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Chan, M (2011) Fatigue: the most critical accident risk in oil and gas construction. Construction Management and Economics, 29(04), 341–53.

Elazouni, A and Salem, O A (2011) Progress monitoring of construction projects using pattern recognition techniques. Construction Management and Economics, 29(04), 355–70.

Guan, K, Feng, K and Zeng, S X (2001) Urban housing development reform and in China. Building Research & Information, 29(04), 286–92.

Hallowell, M, Esmaeili, B and Chinowsky, P (2011) Safety risk interactions among highway construction work tasks. Construction Management and Economics, 29(04), 417–29.

Hiete, M, Kühlen, A and Schultmann, F (2011) Analysing the interdependencies between the criteria of sustainable building rating systems. Construction Management and Economics, 29(04), 323–8.

Hongliang, Z, Xiangzhen, H and Ying, W (2001) China's construction regulatory systems. Building Research & Information, 29(04), 265–9.

Hu, K, Rahmandad, H, Smith‐Jackson, T and Winchester, W (2011) Factors influencing the risk of falls in the construction industry: a review of the evidence. Construction Management and Economics, 29(04), 397–416.

Issa, M H, Attalla, M, Rankin, J H and Christian, A J (2011) Energy consumption in conventional, energy‐retrofitted and green LEED Toronto schools. Construction Management and Economics, 29(04), 383–95.

Ling, F Y-Y and Boo, J H S (2001) Improving the accuracy estimates of building of approximate projects. Building Research & Information, 29(04), 311–8.

Luo, J, Gale, A and He, X (2001) Investing in the Chinese industry via joint ventures construction. Building Research & Information, 29(04), 277–85.

Rousseau, D and Chen, Y (2001) Sustainability options for China's residential building sector. Building Research & Information, 29(04), 293–301.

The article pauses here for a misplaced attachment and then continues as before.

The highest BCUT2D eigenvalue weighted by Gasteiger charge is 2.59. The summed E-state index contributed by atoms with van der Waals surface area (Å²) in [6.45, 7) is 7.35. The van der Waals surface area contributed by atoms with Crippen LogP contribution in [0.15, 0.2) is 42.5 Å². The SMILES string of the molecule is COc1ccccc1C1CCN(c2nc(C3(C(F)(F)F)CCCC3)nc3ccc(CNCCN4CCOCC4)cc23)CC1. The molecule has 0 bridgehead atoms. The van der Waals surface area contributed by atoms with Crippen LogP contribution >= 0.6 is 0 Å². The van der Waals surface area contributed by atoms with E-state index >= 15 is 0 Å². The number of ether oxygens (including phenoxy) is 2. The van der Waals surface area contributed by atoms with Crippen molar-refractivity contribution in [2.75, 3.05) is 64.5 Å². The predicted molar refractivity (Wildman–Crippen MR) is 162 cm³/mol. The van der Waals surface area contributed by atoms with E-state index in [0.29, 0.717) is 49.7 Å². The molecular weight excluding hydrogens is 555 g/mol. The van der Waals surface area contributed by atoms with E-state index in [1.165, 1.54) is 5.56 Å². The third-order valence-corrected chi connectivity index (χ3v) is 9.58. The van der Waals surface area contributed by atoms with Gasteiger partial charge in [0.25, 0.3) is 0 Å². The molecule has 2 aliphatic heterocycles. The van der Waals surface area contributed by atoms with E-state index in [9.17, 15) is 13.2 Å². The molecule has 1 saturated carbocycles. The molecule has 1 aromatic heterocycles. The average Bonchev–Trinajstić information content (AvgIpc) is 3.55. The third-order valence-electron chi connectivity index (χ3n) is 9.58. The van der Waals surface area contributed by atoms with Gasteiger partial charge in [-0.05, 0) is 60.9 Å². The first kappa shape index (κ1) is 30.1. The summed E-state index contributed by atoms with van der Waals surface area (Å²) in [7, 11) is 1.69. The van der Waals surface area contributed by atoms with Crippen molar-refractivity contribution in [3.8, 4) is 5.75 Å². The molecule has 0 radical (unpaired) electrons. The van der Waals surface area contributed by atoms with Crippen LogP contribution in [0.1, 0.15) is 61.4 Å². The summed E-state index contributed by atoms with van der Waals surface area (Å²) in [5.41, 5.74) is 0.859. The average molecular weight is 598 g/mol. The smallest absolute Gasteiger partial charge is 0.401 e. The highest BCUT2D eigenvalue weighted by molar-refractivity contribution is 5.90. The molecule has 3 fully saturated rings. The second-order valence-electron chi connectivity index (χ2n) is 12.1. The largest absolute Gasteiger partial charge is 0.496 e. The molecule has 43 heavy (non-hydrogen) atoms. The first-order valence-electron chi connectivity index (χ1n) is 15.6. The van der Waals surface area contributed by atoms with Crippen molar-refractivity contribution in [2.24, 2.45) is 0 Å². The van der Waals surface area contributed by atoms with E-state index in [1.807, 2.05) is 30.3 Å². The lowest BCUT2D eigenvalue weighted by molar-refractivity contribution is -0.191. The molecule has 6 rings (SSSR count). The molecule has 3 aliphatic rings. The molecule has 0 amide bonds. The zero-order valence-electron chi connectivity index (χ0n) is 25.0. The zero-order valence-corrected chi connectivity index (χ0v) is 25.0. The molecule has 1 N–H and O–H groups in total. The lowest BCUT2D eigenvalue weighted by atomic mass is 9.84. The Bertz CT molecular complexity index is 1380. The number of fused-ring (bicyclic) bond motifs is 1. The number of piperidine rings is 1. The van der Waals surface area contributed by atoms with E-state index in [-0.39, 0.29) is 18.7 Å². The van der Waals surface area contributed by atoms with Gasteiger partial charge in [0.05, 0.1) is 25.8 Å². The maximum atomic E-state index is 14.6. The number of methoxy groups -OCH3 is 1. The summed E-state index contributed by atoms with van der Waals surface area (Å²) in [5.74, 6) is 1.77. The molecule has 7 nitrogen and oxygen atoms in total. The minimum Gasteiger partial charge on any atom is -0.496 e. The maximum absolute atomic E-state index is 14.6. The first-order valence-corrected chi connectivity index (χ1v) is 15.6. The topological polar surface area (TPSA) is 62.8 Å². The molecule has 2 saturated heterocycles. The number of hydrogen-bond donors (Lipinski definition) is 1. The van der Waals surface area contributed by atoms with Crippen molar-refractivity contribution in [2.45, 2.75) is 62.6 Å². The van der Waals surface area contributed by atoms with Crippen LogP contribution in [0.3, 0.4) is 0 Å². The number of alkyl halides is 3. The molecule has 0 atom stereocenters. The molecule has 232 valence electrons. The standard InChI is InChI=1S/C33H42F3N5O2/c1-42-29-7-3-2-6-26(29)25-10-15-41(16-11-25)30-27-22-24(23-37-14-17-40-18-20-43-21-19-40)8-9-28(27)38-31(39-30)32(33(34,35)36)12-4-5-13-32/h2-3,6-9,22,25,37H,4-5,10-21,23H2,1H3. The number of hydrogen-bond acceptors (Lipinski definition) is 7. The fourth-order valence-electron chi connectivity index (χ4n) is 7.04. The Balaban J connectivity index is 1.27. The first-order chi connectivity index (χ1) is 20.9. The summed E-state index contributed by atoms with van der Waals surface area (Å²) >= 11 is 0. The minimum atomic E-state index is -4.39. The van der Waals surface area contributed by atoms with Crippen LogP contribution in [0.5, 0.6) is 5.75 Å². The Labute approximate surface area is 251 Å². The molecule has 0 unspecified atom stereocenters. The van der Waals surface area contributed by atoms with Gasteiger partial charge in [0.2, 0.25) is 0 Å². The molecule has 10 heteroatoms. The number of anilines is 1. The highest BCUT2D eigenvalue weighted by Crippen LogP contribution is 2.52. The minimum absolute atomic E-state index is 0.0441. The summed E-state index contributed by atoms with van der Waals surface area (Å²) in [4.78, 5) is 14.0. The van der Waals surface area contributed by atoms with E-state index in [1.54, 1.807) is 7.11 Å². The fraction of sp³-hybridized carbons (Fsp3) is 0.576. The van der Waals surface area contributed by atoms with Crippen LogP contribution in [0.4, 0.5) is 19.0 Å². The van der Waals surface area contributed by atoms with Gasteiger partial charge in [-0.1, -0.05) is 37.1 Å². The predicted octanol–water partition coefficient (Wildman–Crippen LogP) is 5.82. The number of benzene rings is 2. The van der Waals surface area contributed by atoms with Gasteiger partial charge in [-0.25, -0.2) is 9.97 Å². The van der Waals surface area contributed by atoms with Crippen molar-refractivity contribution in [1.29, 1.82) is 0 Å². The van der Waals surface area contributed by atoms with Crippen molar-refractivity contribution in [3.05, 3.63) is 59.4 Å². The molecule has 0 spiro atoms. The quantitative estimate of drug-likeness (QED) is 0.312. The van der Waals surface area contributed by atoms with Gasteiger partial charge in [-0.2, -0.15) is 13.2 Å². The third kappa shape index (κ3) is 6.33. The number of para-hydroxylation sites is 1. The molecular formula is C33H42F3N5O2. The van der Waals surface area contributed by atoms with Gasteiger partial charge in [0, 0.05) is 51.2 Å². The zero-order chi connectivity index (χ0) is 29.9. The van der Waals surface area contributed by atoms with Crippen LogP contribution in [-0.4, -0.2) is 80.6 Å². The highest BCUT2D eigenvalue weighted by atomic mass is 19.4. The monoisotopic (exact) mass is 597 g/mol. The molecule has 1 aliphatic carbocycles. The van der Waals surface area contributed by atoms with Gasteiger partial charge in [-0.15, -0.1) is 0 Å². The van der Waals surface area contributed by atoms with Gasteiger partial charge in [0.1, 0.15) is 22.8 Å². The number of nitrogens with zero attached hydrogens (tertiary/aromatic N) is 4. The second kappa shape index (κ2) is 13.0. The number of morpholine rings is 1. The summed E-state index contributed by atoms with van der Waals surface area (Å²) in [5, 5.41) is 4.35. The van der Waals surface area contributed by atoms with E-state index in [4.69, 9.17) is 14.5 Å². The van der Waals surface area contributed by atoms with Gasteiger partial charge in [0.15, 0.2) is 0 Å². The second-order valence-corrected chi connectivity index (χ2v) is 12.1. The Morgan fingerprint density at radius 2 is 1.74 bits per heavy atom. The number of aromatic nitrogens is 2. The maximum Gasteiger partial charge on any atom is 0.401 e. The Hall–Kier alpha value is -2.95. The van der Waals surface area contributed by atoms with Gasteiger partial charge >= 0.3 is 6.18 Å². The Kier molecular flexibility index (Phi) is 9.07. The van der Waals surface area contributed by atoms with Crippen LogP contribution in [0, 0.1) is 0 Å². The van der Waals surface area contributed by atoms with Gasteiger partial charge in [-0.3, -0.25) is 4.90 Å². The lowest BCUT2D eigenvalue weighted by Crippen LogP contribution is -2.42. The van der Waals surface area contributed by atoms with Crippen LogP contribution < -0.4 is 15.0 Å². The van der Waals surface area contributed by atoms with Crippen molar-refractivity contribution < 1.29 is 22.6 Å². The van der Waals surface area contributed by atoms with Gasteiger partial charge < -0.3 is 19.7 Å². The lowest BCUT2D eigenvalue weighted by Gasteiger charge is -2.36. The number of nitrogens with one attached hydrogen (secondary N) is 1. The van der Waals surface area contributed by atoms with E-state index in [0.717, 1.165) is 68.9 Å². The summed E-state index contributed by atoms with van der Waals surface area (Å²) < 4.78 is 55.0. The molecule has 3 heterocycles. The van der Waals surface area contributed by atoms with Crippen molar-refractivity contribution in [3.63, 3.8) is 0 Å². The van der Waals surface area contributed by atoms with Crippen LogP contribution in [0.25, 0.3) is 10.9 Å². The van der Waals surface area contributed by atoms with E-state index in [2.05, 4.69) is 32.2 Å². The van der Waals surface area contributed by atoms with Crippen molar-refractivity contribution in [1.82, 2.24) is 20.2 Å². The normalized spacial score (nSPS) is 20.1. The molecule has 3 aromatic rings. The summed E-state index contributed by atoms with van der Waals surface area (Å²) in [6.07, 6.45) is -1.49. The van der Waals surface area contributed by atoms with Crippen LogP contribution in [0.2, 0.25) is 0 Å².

• Type: Journal Article
  • Keywords: building materials; China ; developing countries; governance; housing; public policy; sustainability; technology transfer; urban development
  • ISBN/ISSN: 0961-3218
  • URL: http://journalsonline.tandf.co.uk/link.asp?id=4fx9ek70y8bx0pk9
  • Abstract:
    China is engaged in a massive urban development programme, together with large infrastructure investments in road and transit systems. This development is occurring in the context of a shift towards a market economy, but China is still a developing country. China and the rest of the world are poised at a critical moment of decision. For China to provide an international standard of living for its entire population using the Western model of consumption would require vast resources. Many of these resources are relatively scarce in China, and the cost of imports at world prices is prohibitive for China. Furthermore, the future resource cost and impact on the environment of operating cities in China will be overwhelming if they are developed to conventional, Western standards. This has already been recognized for industry and utilities in China, where many modernizations and energy efficiency improvements have been made. However the residential sector, which is now the fastest growing sector in terms of energy and materials demands, has not received sufficient attention. One option is to advance the 'sustainable design approach' based on highly efficient buildings, transportation systems and utilities, and preserving the productive capacity of land and restoring air and water quality.China has many resourceful traditions that can form a basis for a culturally specific approach to sustainability, but foreign assistance and technology transfer will be required, as well as Government policy incentives and their implementation within China. Especially needed are clean industry technology, durable and energy efficient building systems, renewable energy systems, and environmental cleanup and recycling systems.

Schade, J, Olofsson, T and Schreyer, M (2011) Decision‐making in a model‐based design process. Construction Management and Economics, 29(04), 371–82.

Sha, K and Lin, S (2001) Reforming China's state-owned enterprises construction. Building Research & Information, 29(04), 270–6.

Shirong, L (2001) China's construction education in higher transition. Building Research & Information, 29(04), 302–11.

Yeh, H-H H (2011) Adjustment behaviour of capital structure over the business cycles: evidence from the construction industry of Taiwan. Construction Management and Economics, 29(04), 329–40.